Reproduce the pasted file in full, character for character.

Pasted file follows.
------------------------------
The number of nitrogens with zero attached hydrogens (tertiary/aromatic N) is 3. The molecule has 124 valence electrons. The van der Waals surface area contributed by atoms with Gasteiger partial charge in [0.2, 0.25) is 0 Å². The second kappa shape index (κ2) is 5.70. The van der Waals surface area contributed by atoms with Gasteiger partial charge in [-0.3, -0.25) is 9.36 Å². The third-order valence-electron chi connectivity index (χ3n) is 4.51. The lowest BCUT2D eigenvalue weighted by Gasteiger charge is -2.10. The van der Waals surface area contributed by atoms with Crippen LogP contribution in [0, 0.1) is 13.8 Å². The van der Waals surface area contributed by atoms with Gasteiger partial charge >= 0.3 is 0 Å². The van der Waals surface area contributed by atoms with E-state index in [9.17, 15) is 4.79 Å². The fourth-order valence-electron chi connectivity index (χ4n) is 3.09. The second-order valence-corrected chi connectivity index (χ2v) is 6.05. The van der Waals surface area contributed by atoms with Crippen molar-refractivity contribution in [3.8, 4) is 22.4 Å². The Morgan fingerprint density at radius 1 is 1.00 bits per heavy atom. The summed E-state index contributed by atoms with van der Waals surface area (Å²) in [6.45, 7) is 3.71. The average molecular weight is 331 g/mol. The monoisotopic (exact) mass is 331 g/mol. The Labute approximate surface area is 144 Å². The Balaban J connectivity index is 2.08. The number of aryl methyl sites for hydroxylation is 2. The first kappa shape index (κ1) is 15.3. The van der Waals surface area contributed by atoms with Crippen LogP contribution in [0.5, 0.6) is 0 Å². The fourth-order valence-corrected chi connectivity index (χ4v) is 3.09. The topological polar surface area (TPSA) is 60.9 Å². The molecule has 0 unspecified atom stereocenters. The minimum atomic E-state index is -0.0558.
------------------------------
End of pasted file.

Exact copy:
The number of nitrogens with zero attached hydrogens (tertiary/aromatic N) is 3. The molecule has 124 valence electrons. The van der Waals surface area contributed by atoms with Gasteiger partial charge in [0.2, 0.25) is 0 Å². The second kappa shape index (κ2) is 5.70. The van der Waals surface area contributed by atoms with Gasteiger partial charge in [-0.3, -0.25) is 9.36 Å². The third-order valence-electron chi connectivity index (χ3n) is 4.51. The lowest BCUT2D eigenvalue weighted by Gasteiger charge is -2.10. The van der Waals surface area contributed by atoms with Crippen LogP contribution in [0, 0.1) is 13.8 Å². The van der Waals surface area contributed by atoms with Gasteiger partial charge >= 0.3 is 0 Å². The van der Waals surface area contributed by atoms with E-state index in [9.17, 15) is 4.79 Å². The fourth-order valence-electron chi connectivity index (χ4n) is 3.09. The second-order valence-corrected chi connectivity index (χ2v) is 6.05. The van der Waals surface area contributed by atoms with Crippen molar-refractivity contribution in [3.8, 4) is 22.4 Å². The Morgan fingerprint density at radius 1 is 1.00 bits per heavy atom. The summed E-state index contributed by atoms with van der Waals surface area (Å²) in [6.45, 7) is 3.71. The average molecular weight is 331 g/mol. The monoisotopic (exact) mass is 331 g/mol. The Labute approximate surface area is 144 Å². The Balaban J connectivity index is 2.08. The number of aryl methyl sites for hydroxylation is 2. The first kappa shape index (κ1) is 15.3. The van der Waals surface area contributed by atoms with Crippen LogP contribution in [0.5, 0.6) is 0 Å². The fourth-order valence-corrected chi connectivity index (χ4v) is 3.09. The topological polar surface area (TPSA) is 60.9 Å². The molecule has 0 unspecified atom stereocenters. The minimum atomic E-state index is -0.0558.